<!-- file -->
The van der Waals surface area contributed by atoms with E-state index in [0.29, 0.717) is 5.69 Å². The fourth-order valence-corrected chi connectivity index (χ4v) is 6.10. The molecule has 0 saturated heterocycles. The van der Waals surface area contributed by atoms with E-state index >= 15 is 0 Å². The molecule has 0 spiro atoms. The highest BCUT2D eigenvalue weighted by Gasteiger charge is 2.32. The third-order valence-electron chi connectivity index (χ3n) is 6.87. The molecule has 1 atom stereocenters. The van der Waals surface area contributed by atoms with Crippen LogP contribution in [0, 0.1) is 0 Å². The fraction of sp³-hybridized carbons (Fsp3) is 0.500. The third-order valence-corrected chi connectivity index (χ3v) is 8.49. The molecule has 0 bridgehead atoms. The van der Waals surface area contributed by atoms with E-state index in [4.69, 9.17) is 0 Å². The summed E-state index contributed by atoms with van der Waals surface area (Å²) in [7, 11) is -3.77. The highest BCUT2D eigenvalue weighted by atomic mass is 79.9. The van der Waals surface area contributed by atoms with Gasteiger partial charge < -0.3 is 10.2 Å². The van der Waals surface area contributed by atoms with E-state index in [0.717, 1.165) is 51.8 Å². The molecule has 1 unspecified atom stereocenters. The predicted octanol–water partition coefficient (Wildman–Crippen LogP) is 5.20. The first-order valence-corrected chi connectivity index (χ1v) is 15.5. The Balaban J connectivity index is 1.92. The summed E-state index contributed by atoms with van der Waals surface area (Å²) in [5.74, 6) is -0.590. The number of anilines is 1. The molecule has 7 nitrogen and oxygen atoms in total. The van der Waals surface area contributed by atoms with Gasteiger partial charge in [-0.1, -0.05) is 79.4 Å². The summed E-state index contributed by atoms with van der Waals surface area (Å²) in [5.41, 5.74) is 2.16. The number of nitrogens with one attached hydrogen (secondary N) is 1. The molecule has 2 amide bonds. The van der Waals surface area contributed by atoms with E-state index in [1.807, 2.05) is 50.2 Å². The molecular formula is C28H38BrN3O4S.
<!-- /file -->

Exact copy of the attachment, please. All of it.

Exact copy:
The van der Waals surface area contributed by atoms with E-state index in [0.29, 0.717) is 5.69 Å². The fourth-order valence-corrected chi connectivity index (χ4v) is 6.10. The molecule has 0 saturated heterocycles. The van der Waals surface area contributed by atoms with E-state index >= 15 is 0 Å². The molecule has 0 spiro atoms. The highest BCUT2D eigenvalue weighted by Gasteiger charge is 2.32. The third-order valence-electron chi connectivity index (χ3n) is 6.87. The molecule has 1 atom stereocenters. The van der Waals surface area contributed by atoms with Crippen LogP contribution in [0, 0.1) is 0 Å². The fraction of sp³-hybridized carbons (Fsp3) is 0.500. The third-order valence-corrected chi connectivity index (χ3v) is 8.49. The molecule has 0 bridgehead atoms. The van der Waals surface area contributed by atoms with E-state index in [4.69, 9.17) is 0 Å². The summed E-state index contributed by atoms with van der Waals surface area (Å²) in [7, 11) is -3.77. The highest BCUT2D eigenvalue weighted by atomic mass is 79.9. The van der Waals surface area contributed by atoms with Gasteiger partial charge < -0.3 is 10.2 Å². The van der Waals surface area contributed by atoms with E-state index in [0.717, 1.165) is 51.8 Å². The molecule has 1 unspecified atom stereocenters. The predicted octanol–water partition coefficient (Wildman–Crippen LogP) is 5.20. The first-order valence-corrected chi connectivity index (χ1v) is 15.5. The Balaban J connectivity index is 1.92. The summed E-state index contributed by atoms with van der Waals surface area (Å²) in [5.74, 6) is -0.590. The number of anilines is 1. The molecule has 7 nitrogen and oxygen atoms in total. The van der Waals surface area contributed by atoms with Gasteiger partial charge in [-0.1, -0.05) is 79.4 Å². The summed E-state index contributed by atoms with van der Waals surface area (Å²) in [5.41, 5.74) is 2.16. The number of nitrogens with one attached hydrogen (secondary N) is 1. The molecule has 2 amide bonds. The van der Waals surface area contributed by atoms with E-state index in [1.807, 2.05) is 50.2 Å². The molecular formula is C28H38BrN3O4S.